5. Can you do any other type of work? It's not enough just to be unable to do your previous job. They also look at your medical conditions, age, education, past work experience and transferable skills to determine if you could adjust to doing other types of jobs.

For answers to frequently asked questions about how the SSA determines the answers to questions four and five, see: Work and Education Information the SSA Needs

These articles will provide you with additional in-depth information about applying for SSDI, particularly in relation to fibromyalgia:

Applying for Social Security Disability (A step-by-step overview of the process)

How Social Security Evaluates Fibromyalgia for Disability

Tips for Winning a Fibromyalgia or Chronic Fatigue Syndrome Disability Case - and - What Actually Happens at a Social Security Disability Hearing?

The Interplay Between Fibromyalgia and Social Security Disability

Fibromyalgia Disability Application Issues: How to Be Your Own Expert Medical Witness

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Long-Term Disability Insurance


If you have long-term disability insurance through your employer, you may be able to receive benefits - at least for a period of time - when you are no longer able to work due to fibromyalgia. Be aware, though, that you will likely meet with resistance from your insurance company.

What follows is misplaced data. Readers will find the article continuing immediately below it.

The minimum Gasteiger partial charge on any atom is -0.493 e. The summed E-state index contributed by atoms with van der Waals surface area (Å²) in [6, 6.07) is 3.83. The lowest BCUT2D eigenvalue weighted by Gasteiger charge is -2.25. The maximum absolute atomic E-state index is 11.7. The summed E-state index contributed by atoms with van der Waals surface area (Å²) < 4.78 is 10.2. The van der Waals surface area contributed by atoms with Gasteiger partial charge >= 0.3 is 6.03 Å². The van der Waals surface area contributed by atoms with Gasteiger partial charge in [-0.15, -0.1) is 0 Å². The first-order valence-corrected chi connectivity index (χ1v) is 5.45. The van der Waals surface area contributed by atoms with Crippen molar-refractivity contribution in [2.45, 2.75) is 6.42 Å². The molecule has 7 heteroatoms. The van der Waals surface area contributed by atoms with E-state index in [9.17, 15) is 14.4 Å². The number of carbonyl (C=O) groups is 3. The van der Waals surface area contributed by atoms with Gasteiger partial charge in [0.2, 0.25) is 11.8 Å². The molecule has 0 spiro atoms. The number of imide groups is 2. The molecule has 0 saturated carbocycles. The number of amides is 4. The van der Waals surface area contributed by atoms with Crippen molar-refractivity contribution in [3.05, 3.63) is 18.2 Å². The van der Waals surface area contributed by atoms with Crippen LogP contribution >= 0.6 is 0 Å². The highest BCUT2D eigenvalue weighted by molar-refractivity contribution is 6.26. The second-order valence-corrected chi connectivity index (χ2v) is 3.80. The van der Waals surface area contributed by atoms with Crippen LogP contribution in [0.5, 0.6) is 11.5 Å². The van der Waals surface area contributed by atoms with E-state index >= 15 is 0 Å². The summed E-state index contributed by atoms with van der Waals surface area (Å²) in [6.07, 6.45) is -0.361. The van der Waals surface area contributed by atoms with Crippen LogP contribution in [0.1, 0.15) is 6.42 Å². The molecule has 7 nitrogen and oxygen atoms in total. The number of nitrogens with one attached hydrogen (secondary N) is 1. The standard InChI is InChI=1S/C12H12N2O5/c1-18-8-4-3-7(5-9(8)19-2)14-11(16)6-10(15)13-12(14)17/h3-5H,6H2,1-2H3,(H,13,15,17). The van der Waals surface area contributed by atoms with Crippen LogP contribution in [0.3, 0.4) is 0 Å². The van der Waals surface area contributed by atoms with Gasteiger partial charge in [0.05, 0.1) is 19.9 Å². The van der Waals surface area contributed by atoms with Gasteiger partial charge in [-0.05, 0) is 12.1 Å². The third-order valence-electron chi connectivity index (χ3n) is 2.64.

According to disability attorney, Aaron Hotfelder, on the legal network Nolo.com,
Long-term disability (LTD) insurance companies routinely deny or limit claims for long-term disability benefits based on fibromyalgia... Because there is no objective test for fibromyalgia and diagnosis is based largely on self-reported symptoms, many insurers specifically exclude fibromyalgia from coverage. Other carriers consider fibromyalgia primarily a mental disorder and will limit payments to 12 or 24 months.

Read your policy carefully to understand whether and for how long you can receive benefits based on fibromyalgia. The following language limiting eligibility is fairly typical.

Benefits will be terminated after 24 months for those with disabilities which are based primarily on self-reported symptoms, and disabilities due to alcoholism, drug abuse, or mental illness. Self-reported symptoms include manifestations of your condition that are not able to be verified using tests, procedures, or examinations commonly accepted in the practice of medicine, including headaches, pain, fatigue, soreness, numbness, dizziness, ringing in the ears, and loss of energy.

Even if your policy doesn't specifically mention fibromyalgia as being excluded or limited, you should expect to meet substantial resistance if you file for LTD benefits based on fibromyalgia.
These articles will provide you with additional in-depth information about applying for LDI, particularly in relation to fibromyalgia:

Disability Insurance Q&A - Attorney Team Answers Your Questions

Fibromyalgia Disability Application Issues: How to Be Your Own Expert Medical Witness

Disability Attorneys See Signs of Evolution in Fibromyalgia Coverage

VIDEO: Top 5 Reasons for Long-Term Disability Insurance Denials

The Evolution of Denying Fibromyalgia and Chronic Fatigue Syndrome Claims in Group Long-Term Disability Policies

When You Can't Manage a Full Workload - Partial Disability May Be an Option